What he actually wants to do is put this little bottle of solvent on your shoe to actually ruin them and then get you to pay him to fix it. He was quite annoyed when I told him to sod off in all sorts of polite ways.
Trà Chanh and Sunflower Seeds
Young Vietnamese people can be seen all over the Old Quarter drinking lemon ice tea (trà chanh) and eating sunflower seeds.
Yến and I grabbed some for 15,000VND along Lý Quốc Sư next to St Joseph’s Cathedral. I have to say I have no skills for opening the seeds with my teeth.
You can also enjoy some along Nguyễn Đình Thi at Tây Hồ (West Lake) with some cheap drinks.
We also grabbed some cơm sườn (grilled pork ribs with pickled veges) and sữa ngô (corn milk) at Nhà hàng Cơm Sườn (47 Đào Duy Từ).
The same shop also sells a hot pot rice and with beef but I have forgotten what it was called. Both were tasty, but I’d have to say I prefer the hot pot which came with some kim chi like vegetables. Prices between 40,000-65,000VND.
Things to See
Hoàn Kiếm Lake (Lake of the Returned Sword)
The first stop was Cầu Thê Húc bridge and Ngoc Son Temple at Hoàn Kiếm lake. Together they are a very popular tourist spot and apparently a good place to meet people.
The legend of the lake is that a god from the lake gave the Vietnamese a sword to fight against the Chinese. After the battle was won, the sword was returned to the lake, hence the name. The lake is a popular spot for locals to hang out and it is good for a walk at night.
The Old Quarter
I really like the architecture and the character that decades of use, changing hands and changing purposes adds to the buildings of the Old Quarter. Old trees line the streets and tangle themselves amongst the power lines.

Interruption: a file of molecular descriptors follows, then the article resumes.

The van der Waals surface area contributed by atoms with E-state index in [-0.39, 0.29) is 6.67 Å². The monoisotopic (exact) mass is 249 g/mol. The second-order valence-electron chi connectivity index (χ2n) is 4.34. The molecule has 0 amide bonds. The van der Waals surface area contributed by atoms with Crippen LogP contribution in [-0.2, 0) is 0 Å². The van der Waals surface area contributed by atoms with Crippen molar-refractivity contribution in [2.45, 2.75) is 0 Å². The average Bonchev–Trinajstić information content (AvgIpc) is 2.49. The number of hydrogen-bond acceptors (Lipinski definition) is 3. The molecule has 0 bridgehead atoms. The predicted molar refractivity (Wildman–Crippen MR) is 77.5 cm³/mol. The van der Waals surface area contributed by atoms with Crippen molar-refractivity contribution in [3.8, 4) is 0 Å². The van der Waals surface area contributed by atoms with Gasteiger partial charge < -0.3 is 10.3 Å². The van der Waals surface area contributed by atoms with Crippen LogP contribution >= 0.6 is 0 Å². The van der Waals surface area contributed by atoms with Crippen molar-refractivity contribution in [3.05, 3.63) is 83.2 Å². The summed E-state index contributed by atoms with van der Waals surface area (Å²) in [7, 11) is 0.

Funnily, I took a photo of this building near the lake, that ended up being the cafe that Tâm took me to later that afternoon.
The Hanoi Ceramic Road
Given that it’s 4km long, and according to Guinness World Records, the largest ceramic mural in the world, it’s probably best viewed from a moving vehicle. I got to see it while touring the city by motorbike. The mural runs along the main road that runs parallel to the river east of Hoàn Kiếm lake.
Tây Hồ (West Lake)
Hoàn Kiếm lake has a bigger brother Tây Hồ (West Lake). West Lake is a place for riverside restaurants and bars. I only really stopped here for some drinks and sunflower seeds by the lake, but you can also see the famous pagoda Chùa Trấn Quốc. Dress code at the places around the lake is a little bit more fancy than the requirements in the Old Quarter so just be prepared for that.
Museums and Monuments
Being the capital and a place rich with history, Hanoi has many museums and monuments. Though I can only say I visited Maison Centrale (30,000VND entry) to learn about the history of the French occupation of Hanoi and the imprisonment of American soldiers during the Vietnam War. Reality may have been a little skewed here, but it was worth seeing the other side of the story at least.
I also wanted to check out the Museum of Vietnamese History and the Museum of Vietnamese Revolution, but in the end I didn’t get it done.
A tourist map from your accommodation will help you find them all, but some of them like Ho Chi Minh Mausoleum, the Lenin Monument, the Vietnam Fine Arts Museum and the Temple of Literature (one of the oldest buildings in Hanoi) are a bit further out from the Old Quarter.
Chợ Đồng Xuân Markets
The markets are not far from the centre of the Old Quarter and the surrounding streets are also packed with interesting shops and sellers.
There are loads of places around the Old Quarter, but you’ll find them most concentrated and the most packed along Tạ Hiện. Cabs afterwards around the Old Quarter shouldn’t really cost more than 30,000VND so haggle, but play fair if it’s late.